Neumes rythmiques. Neumes were medieval notational symbols representing pitch and, around the year 1200, rhythmic values that corresponded to Latin and Greek poetic feet. Messiaen juxtaposes melodic-rhythmic cells- the rhythmic neumes – to provide the principal material of the piece. Each cell, as it recurs, is presented with the same dynamic and dissonant resonances. The neumes are interspersed with two refrains, one of which opens the piece and is increased in duration by a sixteenth-note each time it is heard; the other, which ends the piece, is composed in a palindromic rhythm that is counted in sixteenth-notes adding up to the prime numbers from 41 (the first) to 53 (the last). Ile de feu 2. Another Papuan theme serves as refrain material that is interspersed or combined with permutations of the twelve chromatic pitches. The coda consists of the right hand, forte, playing Indian melodies in steady sixteenth-notes, accompanied in the same register by the left hand, piano, playing twelve-tone permutations.
Busoni: The Six Sonatinas for Piano
For the listener unfamiliar with the music of Ferruccio Busoni, there is no better introduction than the six Sonatinas for Piano. These remarkable works are representative of his late style, and, in addition, extremely varied from one to the other. The span of ten years during which the Sonatinas were written also encompasses the rapid transition from expressionism to neo-Classicism.
There is a tendency today to divide music of the early 20th century into one of two aesthetic viewpoints and harmonic languages: the one, usually thought of as Russian-French, with Debussy as the fountainhead and Stravinsky the most prominent figure; the other, an Austro-German school centering around Schoenberg. Yet, given the flourishing of independent artistic activity in the first decades of the century we cannot so conveniently account for all composers of that time. In addition to those who primarily continued 19th-century practices, there existed a disparate group whose music eroded the past more subtly than did the innovations of Stravinsky and Schoenberg. These composers generally came from more peripheral music centers – Sibelius from Finland, Nielsen from Denmark, Janácek from Moravia, Charles Ives from the then provincial United States, and the peripatetic Ferruccio Busoni, born in a small town in northern Italy of an Italian father and a mother of German lineage.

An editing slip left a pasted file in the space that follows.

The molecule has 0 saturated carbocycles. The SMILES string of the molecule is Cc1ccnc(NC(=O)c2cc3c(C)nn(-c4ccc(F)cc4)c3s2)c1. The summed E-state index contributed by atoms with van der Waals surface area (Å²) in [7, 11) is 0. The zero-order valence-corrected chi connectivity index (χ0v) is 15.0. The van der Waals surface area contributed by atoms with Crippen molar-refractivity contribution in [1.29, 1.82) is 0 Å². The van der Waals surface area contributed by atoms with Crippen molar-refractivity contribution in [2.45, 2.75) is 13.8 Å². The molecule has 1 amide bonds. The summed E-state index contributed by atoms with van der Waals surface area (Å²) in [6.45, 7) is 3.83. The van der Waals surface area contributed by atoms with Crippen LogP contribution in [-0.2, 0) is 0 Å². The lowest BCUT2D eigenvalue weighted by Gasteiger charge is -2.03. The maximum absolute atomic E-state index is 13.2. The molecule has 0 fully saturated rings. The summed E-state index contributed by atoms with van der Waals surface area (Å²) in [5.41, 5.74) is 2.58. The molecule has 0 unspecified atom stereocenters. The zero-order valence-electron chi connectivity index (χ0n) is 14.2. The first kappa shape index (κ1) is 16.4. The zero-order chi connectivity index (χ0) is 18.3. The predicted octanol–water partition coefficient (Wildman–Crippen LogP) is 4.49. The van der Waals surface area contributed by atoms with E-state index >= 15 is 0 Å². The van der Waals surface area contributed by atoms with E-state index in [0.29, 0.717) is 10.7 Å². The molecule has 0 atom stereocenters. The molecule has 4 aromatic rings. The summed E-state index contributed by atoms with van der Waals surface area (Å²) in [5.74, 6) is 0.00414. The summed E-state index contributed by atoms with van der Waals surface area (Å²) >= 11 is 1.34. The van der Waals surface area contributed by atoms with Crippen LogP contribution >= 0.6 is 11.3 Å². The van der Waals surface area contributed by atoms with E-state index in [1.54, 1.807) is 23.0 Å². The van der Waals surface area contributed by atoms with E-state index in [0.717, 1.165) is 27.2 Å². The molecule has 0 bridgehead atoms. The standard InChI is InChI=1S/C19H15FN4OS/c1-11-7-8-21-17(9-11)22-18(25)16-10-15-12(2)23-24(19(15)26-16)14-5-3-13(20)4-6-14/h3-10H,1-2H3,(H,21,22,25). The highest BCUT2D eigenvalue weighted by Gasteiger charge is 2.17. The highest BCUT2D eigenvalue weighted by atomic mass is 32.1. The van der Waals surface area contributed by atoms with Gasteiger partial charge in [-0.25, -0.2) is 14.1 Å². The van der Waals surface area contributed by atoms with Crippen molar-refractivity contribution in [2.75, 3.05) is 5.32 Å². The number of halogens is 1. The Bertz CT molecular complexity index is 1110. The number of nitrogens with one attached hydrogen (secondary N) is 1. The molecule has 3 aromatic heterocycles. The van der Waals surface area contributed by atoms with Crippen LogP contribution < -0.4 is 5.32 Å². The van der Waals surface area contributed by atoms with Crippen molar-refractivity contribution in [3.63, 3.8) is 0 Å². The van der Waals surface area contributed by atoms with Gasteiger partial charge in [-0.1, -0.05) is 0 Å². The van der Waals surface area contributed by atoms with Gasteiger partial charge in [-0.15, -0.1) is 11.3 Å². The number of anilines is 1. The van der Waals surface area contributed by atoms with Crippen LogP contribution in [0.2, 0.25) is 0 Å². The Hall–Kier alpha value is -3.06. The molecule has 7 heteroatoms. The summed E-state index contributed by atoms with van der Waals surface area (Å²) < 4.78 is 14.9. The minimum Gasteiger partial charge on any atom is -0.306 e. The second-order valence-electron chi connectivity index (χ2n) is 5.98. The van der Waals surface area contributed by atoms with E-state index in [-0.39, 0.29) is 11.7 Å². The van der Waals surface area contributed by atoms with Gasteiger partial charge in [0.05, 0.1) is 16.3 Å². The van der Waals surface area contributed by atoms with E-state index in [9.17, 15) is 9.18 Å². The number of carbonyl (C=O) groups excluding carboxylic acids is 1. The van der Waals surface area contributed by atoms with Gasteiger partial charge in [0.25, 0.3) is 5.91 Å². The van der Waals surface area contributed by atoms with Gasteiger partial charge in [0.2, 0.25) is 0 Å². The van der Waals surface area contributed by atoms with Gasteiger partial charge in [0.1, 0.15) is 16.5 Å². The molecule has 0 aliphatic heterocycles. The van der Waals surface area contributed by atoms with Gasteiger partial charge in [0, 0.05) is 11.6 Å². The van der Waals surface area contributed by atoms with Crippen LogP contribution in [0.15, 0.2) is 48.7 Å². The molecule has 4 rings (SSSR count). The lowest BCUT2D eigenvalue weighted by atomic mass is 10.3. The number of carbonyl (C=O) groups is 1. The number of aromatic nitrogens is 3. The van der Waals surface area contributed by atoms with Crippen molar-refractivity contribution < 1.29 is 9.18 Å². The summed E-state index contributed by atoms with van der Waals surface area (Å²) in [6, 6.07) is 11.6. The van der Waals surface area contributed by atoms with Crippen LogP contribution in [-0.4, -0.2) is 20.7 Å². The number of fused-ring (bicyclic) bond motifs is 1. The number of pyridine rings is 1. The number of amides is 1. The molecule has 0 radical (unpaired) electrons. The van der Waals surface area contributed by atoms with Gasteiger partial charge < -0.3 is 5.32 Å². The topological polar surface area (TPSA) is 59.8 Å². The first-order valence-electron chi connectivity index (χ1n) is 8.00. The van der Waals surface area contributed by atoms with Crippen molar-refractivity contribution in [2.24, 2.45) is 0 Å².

Although Busoni’s music is still not widely performed, as a figure he exerted considerable influence on composers and performers. Varese, Weill, and Wolpe worked with him, and countless others either studied with him intermittently or were acquainted with him as a hospitable and generous friend. During World War I, Busoni met Stravinsky in Switzerland, and the Russian paid him the compliment many years later of being the “first neo-Classicist.” He knew Sibelius in Finland, and while he was living in New York he became friends with Mahler. There is no evidence of a meeting with Charles Ives, but Busoni shares with him a certain attitude towards intellectual experimentation. He carried on a voluminous correspondence with Schoenberg, Mahler, Strauss, Toscanini, and other important musicians of his time; wrote numerous articles; published a short treatise in 1906 entitled Eine neue Ästhetik der Tonkunst (translated in 1911 as A Sketch of a New Esthetic of Music); and, as a conductor during several years spent in Berlin, introduced many new and unfamiliar works by contemporary composers.
Despite his achievements as composer and theoretician, Busoni’s name remains most familiar today in its hyphenated form connected to that of Bach- many of whose works Busoni reworked early in his career in brilliant and imaginative piano transcriptions- or as that of a virtuoso whose playing was a legend in his own time. As pianist, he differed from his colleagues both in the style of his playing (invariably described as monumental”) and in his choice of repertory- for he eschewed the superficial and the purely bravura, which were the hallmarks of his contemporaries, concentrating instead on the works of Bach, Mozart, Beethoven, Chopin, and Liszt.